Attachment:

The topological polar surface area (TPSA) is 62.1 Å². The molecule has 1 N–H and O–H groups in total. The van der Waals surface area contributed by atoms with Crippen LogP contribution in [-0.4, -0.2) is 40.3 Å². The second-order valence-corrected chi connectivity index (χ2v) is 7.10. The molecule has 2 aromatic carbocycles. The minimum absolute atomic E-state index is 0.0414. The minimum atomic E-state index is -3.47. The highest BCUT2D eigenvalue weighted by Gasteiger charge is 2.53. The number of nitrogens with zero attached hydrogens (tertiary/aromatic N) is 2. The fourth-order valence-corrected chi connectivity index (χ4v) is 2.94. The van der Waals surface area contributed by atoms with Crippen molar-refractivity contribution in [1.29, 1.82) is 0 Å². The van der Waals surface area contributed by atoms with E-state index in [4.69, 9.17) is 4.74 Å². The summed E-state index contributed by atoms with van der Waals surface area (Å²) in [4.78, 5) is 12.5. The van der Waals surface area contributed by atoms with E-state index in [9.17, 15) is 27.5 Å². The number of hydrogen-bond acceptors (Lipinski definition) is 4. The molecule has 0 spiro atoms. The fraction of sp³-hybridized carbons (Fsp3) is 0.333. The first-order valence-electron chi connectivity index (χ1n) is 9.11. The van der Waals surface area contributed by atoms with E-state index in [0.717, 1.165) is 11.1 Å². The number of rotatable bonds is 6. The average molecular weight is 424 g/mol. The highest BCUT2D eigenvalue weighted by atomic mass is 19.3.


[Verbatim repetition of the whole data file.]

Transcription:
The topological polar surface area (TPSA) is 62.1 Å². The molecule has 1 N–H and O–H groups in total. The van der Waals surface area contributed by atoms with Crippen LogP contribution in [-0.4, -0.2) is 40.3 Å². The second-order valence-corrected chi connectivity index (χ2v) is 7.10. The molecule has 2 aromatic carbocycles. The minimum absolute atomic E-state index is 0.0414. The minimum atomic E-state index is -3.47. The highest BCUT2D eigenvalue weighted by Gasteiger charge is 2.53. The number of nitrogens with zero attached hydrogens (tertiary/aromatic N) is 2. The fourth-order valence-corrected chi connectivity index (χ4v) is 2.94. The van der Waals surface area contributed by atoms with Crippen molar-refractivity contribution in [1.29, 1.82) is 0 Å². The van der Waals surface area contributed by atoms with E-state index in [4.69, 9.17) is 4.74 Å². The summed E-state index contributed by atoms with van der Waals surface area (Å²) in [4.78, 5) is 12.5. The van der Waals surface area contributed by atoms with E-state index in [9.17, 15) is 27.5 Å². The number of hydrogen-bond acceptors (Lipinski definition) is 4. The molecule has 0 spiro atoms. The fraction of sp³-hybridized carbons (Fsp3) is 0.333. The first-order valence-electron chi connectivity index (χ1n) is 9.11. The van der Waals surface area contributed by atoms with E-state index in [0.717, 1.165) is 11.1 Å². The number of rotatable bonds is 6. The average molecular weight is 424 g/mol. The highest BCUT2D eigenvalue weighted by atomic mass is 19.3.